Date of Award

11-2018

Document Type

Dissertation

Department

Medical Education

First Advisor

Murat Oz

Second Advisor

Safa Shehab

Third Advisor

Shreesh Ojha

Abstract

Curcumin is a polyphenolic compound isolated from the rhizomes of Curcuma longa. Curcumin has been demonstrated to have antioxidant, anti-inflammatory, and anticancer properties. Moreover, it has been shown to exhibit beneficial effects in the treatment of several neurodegenerative diseases including Alzheimer’s and Parkinson’s diseases. However, the molecular and cellular targets mediating the pharmacological actions of curcumin remain largely unknown. In this study, the effects of curcumin application on the functional properties of the nicotinic acetylcholine receptor, a prototype for ligand-gated ion channels were investigated. Using the two-electrode voltage clamp technique, the results showed that curcumin co-application caused a significant potentiation of the action of human α7-nicotinic acetylcholine receptors (α7-nAChR) expressed in Xenopus oocytes. Importantly, curcumin was found less effective on other nicotinic receptor subunit combinations and other members of ligand-gated ion channels. Curcumin significantly decreased desensitization of α7-nAChR suggesting that it acts as a type II PAM. High affinity-binding site for curcumin on α7-nAChR was also verified by molecular docking study.

In the second part of this study, the neuroprotective effects of curcumin in an animal model of Parkinson’s disease were investigated. Stereotaxic micro-neurosurgery was successfully established (for the first time in our university) and used to induce the toxin based (6-hydroxydopamine; 6-OHDA) animal model of Parkinson’s disease. This was followed by testing the behavior of the animals, tissue collection, immunohistochemistry, striatal fiber density measurement, and stereological data analysis. Systemic administration of curcumin alleviated 6-OHDA-induced motor abnormalities and protected against substantia nigra pars compacta dopaminergic neuronal loss, through an α7-nAChRs-mediated mechanism. The protective effects of curcumin were completely reversed by the administration of the α7-nAChR-selective antagonist methyllycaconitine (MLA).

In summary, the results of this study suggest that α7-nAChR-mediated activation is an important mechanism for the neuroprotective effects of curcumin in toxin-based (6-hydroxydopamine; 6-OHDA) animal model of Parkinson’s disease.

Comments

Parkinson’s disease (PD) is the second most common neurodegenerative disease after Alzheimer's disease. The prevalence increases with advancing age. PD is a slowly progressive multisystem disorder rather than just a disease involving massive neuropathological alterations in the brain, characterized by selective a degeneration of dopaminergic nigrostriatal neurons. Recently, it was suggested that activation of the cholinergic system has neuroprotective effects on dopaminergic neurons, and human α7-nicotinic acetylcholine receptors (α7-nAChR) stimulation may be a potential therapeutic target in Parkinson’s disease management.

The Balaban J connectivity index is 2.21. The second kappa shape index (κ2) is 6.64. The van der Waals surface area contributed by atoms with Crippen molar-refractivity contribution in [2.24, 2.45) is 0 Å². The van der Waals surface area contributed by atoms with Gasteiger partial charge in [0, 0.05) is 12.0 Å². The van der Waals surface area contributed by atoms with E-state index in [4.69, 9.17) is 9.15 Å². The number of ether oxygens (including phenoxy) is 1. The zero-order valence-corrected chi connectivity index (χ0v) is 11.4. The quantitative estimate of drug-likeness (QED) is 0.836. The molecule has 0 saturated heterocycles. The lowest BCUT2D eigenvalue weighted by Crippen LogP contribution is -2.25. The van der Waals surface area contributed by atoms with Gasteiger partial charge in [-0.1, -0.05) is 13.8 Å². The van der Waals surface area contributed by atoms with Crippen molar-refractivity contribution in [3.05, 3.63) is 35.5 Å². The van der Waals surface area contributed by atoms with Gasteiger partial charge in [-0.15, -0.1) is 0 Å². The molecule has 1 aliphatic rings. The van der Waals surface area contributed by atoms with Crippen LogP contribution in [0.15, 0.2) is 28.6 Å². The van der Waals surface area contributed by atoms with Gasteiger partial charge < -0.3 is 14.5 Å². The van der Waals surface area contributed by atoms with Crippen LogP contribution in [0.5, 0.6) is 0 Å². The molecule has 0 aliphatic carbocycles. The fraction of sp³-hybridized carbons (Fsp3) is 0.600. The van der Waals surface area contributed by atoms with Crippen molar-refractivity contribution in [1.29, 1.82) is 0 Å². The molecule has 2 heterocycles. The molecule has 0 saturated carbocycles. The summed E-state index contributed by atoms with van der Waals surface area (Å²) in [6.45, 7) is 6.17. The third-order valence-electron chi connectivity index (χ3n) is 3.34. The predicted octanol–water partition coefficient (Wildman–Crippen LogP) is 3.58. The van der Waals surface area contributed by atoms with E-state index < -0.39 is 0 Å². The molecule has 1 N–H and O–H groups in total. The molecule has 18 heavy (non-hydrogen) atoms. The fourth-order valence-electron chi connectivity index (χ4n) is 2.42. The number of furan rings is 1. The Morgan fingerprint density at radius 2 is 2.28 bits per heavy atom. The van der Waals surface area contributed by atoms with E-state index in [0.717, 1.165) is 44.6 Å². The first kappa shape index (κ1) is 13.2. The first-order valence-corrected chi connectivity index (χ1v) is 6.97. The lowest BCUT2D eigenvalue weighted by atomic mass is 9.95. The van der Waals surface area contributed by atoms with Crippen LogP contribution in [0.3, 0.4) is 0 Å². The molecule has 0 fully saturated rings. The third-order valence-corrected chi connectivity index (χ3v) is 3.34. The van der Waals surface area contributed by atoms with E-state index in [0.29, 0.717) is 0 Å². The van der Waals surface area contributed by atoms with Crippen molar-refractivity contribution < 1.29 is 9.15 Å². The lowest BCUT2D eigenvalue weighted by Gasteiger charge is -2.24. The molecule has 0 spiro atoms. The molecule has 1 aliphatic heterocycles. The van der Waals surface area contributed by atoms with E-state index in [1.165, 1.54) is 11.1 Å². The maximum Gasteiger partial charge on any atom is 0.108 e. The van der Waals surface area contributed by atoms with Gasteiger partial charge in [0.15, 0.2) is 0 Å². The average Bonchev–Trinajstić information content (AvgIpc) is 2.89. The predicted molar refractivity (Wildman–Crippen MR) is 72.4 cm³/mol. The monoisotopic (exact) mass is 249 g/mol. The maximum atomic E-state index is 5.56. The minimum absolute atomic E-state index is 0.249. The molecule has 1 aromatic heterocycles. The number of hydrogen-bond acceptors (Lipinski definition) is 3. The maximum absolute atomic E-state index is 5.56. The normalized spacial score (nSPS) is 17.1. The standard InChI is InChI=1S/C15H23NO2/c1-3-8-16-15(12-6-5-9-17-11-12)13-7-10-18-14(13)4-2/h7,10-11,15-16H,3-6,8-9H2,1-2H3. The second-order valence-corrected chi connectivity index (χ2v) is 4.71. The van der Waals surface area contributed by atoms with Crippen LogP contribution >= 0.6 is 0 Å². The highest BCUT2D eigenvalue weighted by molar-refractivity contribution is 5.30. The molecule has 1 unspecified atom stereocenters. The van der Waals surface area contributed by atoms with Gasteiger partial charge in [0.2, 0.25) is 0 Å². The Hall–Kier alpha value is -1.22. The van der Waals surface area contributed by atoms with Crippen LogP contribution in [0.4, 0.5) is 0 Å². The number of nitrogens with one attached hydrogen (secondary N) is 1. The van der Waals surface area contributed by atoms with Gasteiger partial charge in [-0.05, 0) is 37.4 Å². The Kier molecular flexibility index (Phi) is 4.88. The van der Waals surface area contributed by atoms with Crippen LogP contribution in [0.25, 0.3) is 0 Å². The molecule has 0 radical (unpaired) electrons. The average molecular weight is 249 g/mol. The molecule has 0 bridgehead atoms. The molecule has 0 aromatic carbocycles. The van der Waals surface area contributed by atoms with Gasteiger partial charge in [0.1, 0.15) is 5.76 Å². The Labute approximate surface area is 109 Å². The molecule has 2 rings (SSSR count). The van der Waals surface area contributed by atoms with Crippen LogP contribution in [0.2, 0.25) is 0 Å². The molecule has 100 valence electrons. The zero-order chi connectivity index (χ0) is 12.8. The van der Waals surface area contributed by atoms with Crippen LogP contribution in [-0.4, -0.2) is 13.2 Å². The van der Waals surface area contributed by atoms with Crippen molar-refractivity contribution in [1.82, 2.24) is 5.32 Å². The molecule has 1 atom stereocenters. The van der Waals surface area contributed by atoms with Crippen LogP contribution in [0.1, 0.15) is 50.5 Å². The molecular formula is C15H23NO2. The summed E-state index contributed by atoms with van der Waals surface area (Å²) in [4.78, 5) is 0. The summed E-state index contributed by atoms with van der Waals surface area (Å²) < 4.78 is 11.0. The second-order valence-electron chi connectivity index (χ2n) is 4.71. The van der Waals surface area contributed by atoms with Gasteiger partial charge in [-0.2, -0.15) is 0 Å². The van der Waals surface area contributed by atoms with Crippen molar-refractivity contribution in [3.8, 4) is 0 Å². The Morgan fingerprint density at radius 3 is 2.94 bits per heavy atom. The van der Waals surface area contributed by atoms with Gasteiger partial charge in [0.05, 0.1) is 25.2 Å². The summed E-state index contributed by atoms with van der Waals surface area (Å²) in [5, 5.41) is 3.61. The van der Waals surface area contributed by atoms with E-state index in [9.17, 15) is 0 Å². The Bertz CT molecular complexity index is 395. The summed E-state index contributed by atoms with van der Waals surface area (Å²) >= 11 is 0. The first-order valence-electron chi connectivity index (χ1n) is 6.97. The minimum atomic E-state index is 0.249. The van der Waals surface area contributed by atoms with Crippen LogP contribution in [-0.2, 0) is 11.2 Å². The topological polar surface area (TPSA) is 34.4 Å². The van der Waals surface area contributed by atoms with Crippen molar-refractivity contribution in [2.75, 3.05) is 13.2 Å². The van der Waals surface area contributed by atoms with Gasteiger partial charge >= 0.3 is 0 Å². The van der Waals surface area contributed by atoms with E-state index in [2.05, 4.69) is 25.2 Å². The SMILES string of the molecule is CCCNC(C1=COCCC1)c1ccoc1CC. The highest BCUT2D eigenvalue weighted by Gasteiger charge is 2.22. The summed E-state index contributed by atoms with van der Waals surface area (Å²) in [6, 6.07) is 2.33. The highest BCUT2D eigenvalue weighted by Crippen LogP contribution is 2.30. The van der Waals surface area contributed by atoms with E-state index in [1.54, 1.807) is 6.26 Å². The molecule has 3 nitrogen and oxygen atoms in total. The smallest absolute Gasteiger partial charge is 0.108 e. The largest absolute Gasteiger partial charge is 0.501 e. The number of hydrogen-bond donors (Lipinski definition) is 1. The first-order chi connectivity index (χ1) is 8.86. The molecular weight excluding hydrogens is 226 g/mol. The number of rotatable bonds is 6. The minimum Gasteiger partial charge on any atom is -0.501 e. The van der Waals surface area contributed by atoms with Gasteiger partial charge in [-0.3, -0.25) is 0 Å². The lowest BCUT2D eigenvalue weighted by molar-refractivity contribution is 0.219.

Curcumin is a polyphenolic compound isolated from the rhizomes of Curcuma longa. Curcumin has been shown to exhibit beneficial effects in the treatment of several neurodegenerative diseases including Alzheimer’s and Parkinson’s diseases. However, the molecular and cellular targets mediating the pharmacological actions of curcumin remain largely unknown. In this study, we investigated the effect of curcumin on the functional properties of α7-nAChR using the two-electrode voltage clamp technique. Curcumin caused a significant potentiation of the action of α7-nAChR expressed in Xenopus oocytes. Moreover, curcumin was found less effective on other nicotinic receptor subunit combinations and other members of ligand-gated ion channels. Curcumin significantly decreased desensitization of α7-nAChR suggesting that it acts as a positive allosteric modulator type II. Also, we have tested the neuroprotective effect of curcumin in-vivo in toxin-based (6-hydroxydopamine; 6-OHDA) animal model of Parkinson’s disease. Systemic administration of curcumin alleviated 6-OHDA-induced motor abnormalities and protected against substantia nigra pars compacta dopaminergic neuronal loss, through an α7-nAChRs-mediated mechanism. Administration of the α7-nAChR-selective antagonist methyllycaconitine, reversed completely the neuroprotective effects of curcumin.

To our knowledge, this is the first study demonstrating that curcumin acts as type II positive allosteric modulator of α7-nAChR and has a neuroprotective effect in 6-OHDA animal model of Parkinson’s disease. Importantly, recent studies indicate that potentiation of α7-nAChR by specific agonists causes beneficial effects in psychosis and autistic disorders. Therefore, the results of our findings have the potential to develop novel agents such as curcumin in the treatment of not only neurodegenerative diseases but also for psychosis and autistic disorders.

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